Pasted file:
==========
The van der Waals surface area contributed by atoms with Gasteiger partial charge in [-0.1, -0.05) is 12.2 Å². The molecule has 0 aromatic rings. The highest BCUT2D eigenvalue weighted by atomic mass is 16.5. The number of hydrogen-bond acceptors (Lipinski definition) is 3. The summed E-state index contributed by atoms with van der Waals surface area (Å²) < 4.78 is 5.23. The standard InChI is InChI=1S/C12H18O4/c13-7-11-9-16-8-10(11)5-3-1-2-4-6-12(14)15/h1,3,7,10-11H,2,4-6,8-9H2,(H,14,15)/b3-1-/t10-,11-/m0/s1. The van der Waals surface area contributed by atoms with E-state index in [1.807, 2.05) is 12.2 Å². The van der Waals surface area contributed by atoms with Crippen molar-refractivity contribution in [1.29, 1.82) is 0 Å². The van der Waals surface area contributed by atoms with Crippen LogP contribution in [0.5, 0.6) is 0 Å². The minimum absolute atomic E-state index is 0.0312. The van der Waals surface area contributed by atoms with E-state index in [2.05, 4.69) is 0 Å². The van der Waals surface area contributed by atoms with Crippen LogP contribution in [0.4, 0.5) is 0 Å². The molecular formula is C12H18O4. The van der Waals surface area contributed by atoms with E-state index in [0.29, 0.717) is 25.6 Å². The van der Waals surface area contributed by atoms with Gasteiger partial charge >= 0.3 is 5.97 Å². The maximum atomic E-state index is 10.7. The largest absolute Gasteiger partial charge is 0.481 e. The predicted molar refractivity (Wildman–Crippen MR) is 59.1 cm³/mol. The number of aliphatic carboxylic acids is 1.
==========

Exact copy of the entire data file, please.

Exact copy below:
The van der Waals surface area contributed by atoms with Gasteiger partial charge in [-0.1, -0.05) is 12.2 Å². The molecule has 0 aromatic rings. The highest BCUT2D eigenvalue weighted by atomic mass is 16.5. The number of hydrogen-bond acceptors (Lipinski definition) is 3. The summed E-state index contributed by atoms with van der Waals surface area (Å²) < 4.78 is 5.23. The standard InChI is InChI=1S/C12H18O4/c13-7-11-9-16-8-10(11)5-3-1-2-4-6-12(14)15/h1,3,7,10-11H,2,4-6,8-9H2,(H,14,15)/b3-1-/t10-,11-/m0/s1. The van der Waals surface area contributed by atoms with E-state index in [1.807, 2.05) is 12.2 Å². The van der Waals surface area contributed by atoms with Crippen molar-refractivity contribution in [1.29, 1.82) is 0 Å². The van der Waals surface area contributed by atoms with Crippen LogP contribution in [0.5, 0.6) is 0 Å². The minimum absolute atomic E-state index is 0.0312. The van der Waals surface area contributed by atoms with E-state index in [2.05, 4.69) is 0 Å². The van der Waals surface area contributed by atoms with Crippen LogP contribution in [0.4, 0.5) is 0 Å². The molecular formula is C12H18O4. The van der Waals surface area contributed by atoms with E-state index in [0.29, 0.717) is 25.6 Å². The van der Waals surface area contributed by atoms with Gasteiger partial charge >= 0.3 is 5.97 Å². The maximum atomic E-state index is 10.7. The largest absolute Gasteiger partial charge is 0.481 e. The predicted molar refractivity (Wildman–Crippen MR) is 59.1 cm³/mol. The number of aliphatic carboxylic acids is 1.